An eclectic coalition of deficit hawks, neo-isolationists, anti-war liberals and just plain realists is beginning to emerge across the ideological spectrum.
The latest ABC poll shows that 72 percent of Americans have had enough. With the war's aims unclear, and the prospect for success uncertain, an eclectic coalition of deficit hawks, neo-isolationists, anti-war liberals and just plain realists is beginning to emerge across the ideological spectrum. A price tag of over $100 billion a year is difficult to sustain, along with the staggering health-care costs for the wounded after a decade of continuous war.
California congressman Dana Rohrabacher is quick to say he's not a pacifist, but he was one of eight Republicans who voted earlier this month for an antiwar measure introduced by Democrat Dennis Kucinich of Ohio. "Republicans' gut response that whenever the military is involved anywhere they've got to support it or they're not patriotic," says Rohrabacher. "They've got to get over that." The House measure garnered only 65 votes, just the tip of the iceberg of discontent in Congress, and far short of the 218 needed for passage.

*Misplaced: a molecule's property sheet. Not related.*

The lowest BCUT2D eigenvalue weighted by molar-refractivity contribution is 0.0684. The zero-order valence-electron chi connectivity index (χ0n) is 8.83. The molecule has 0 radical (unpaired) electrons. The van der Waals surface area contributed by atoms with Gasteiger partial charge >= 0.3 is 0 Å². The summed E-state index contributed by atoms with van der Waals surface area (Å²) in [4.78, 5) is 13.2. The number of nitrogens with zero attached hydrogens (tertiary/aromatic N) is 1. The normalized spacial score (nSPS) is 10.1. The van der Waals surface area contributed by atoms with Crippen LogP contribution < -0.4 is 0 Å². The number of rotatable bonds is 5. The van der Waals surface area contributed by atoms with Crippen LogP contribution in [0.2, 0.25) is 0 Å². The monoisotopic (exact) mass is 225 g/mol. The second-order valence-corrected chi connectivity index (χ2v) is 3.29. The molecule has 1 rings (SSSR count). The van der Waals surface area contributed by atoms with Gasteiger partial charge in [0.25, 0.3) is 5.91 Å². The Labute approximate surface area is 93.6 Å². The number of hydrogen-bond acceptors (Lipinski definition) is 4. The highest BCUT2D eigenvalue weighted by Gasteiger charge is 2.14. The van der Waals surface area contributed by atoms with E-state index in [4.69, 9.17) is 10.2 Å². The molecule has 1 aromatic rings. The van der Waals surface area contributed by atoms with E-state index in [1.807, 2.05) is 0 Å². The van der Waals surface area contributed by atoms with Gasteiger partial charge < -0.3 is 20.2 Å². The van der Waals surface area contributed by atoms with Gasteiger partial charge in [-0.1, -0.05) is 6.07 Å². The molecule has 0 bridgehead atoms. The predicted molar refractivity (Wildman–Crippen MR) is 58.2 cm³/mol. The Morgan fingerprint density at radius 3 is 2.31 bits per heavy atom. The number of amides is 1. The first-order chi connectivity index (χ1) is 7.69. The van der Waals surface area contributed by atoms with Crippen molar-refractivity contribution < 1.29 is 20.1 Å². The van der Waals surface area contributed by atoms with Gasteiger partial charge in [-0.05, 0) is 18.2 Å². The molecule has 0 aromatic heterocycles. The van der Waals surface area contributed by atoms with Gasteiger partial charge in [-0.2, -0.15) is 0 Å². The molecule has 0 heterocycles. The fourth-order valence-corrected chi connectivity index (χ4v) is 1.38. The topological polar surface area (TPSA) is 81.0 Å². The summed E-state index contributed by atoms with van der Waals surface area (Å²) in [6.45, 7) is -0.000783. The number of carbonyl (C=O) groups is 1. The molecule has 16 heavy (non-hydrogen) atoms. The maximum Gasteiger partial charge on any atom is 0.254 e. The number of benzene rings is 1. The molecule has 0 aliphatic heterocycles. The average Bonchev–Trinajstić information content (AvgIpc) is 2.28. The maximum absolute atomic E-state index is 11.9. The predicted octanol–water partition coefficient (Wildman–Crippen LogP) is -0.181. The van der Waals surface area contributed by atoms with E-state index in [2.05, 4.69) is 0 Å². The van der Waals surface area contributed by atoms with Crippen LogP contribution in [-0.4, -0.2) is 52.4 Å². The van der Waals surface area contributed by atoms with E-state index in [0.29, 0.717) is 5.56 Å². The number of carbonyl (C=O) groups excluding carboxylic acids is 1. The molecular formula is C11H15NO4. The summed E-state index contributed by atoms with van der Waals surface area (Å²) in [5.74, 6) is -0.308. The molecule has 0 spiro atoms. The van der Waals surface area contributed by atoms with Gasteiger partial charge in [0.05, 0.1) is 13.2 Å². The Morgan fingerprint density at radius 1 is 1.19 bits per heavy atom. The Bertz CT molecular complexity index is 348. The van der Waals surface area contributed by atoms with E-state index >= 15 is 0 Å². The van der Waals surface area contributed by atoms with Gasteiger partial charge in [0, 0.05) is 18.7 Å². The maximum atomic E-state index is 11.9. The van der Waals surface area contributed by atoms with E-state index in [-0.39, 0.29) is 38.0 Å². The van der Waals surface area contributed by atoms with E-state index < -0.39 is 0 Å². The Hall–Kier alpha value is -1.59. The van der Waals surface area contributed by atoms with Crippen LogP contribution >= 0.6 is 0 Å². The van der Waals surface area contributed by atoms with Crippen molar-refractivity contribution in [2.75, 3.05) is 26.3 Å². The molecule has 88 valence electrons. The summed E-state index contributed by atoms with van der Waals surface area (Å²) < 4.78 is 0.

Rohrabacher concedes that his views don't represent the majority of Republicans or Democrats: "I'm out there on my own quite often." But his analysis of Afghanistan resonates across party lines even if it doesn't yet attract votes. If the GOP is going to balance the budget, he says, "howling" about federal funding of National Public Radio won't be enough, however satisfying such cuts in domestic programs might be to the party's base.
Take the Obama surge, he says; 30,000 soldiers cost $30 billion extra a year for a mission that can't succeed, and that weakens the United States in the region. "For $3 billion a year we could bribe every local chief and tribal leader in that country, and we could leave with our heads held high. That's what we did in Iraq."